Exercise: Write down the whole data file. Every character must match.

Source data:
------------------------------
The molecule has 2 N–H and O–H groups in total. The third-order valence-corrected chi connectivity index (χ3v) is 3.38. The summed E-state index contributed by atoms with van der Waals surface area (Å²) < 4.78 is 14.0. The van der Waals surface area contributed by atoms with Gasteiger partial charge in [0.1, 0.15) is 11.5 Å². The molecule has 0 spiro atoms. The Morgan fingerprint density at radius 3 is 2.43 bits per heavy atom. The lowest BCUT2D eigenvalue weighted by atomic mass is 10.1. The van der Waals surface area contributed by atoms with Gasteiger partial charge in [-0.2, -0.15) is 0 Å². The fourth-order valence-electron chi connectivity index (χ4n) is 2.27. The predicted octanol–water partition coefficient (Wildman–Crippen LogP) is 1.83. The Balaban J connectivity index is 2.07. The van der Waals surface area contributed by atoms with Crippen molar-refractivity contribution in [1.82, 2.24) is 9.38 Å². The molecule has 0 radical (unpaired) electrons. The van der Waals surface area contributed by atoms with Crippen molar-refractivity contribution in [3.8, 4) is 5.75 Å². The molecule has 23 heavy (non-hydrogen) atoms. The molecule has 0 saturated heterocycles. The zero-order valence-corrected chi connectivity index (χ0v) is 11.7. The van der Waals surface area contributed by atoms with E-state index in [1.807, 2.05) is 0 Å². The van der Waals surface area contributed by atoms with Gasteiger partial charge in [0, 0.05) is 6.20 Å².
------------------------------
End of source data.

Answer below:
The molecule has 2 N–H and O–H groups in total. The third-order valence-corrected chi connectivity index (χ3v) is 3.38. The summed E-state index contributed by atoms with van der Waals surface area (Å²) < 4.78 is 14.0. The van der Waals surface area contributed by atoms with Gasteiger partial charge in [0.1, 0.15) is 11.5 Å². The molecule has 0 spiro atoms. The Morgan fingerprint density at radius 3 is 2.43 bits per heavy atom. The lowest BCUT2D eigenvalue weighted by atomic mass is 10.1. The van der Waals surface area contributed by atoms with Gasteiger partial charge in [-0.2, -0.15) is 0 Å². The fourth-order valence-electron chi connectivity index (χ4n) is 2.27. The predicted octanol–water partition coefficient (Wildman–Crippen LogP) is 1.83. The Balaban J connectivity index is 2.07. The van der Waals surface area contributed by atoms with Crippen molar-refractivity contribution in [1.82, 2.24) is 9.38 Å². The molecule has 0 radical (unpaired) electrons. The van der Waals surface area contributed by atoms with Crippen molar-refractivity contribution in [3.8, 4) is 5.75 Å². The molecule has 23 heavy (non-hydrogen) atoms. The molecule has 0 saturated heterocycles. The zero-order valence-corrected chi connectivity index (χ0v) is 11.7. The van der Waals surface area contributed by atoms with E-state index in [1.807, 2.05) is 0 Å². The van der Waals surface area contributed by atoms with Gasteiger partial charge in [0, 0.05) is 6.20 Å².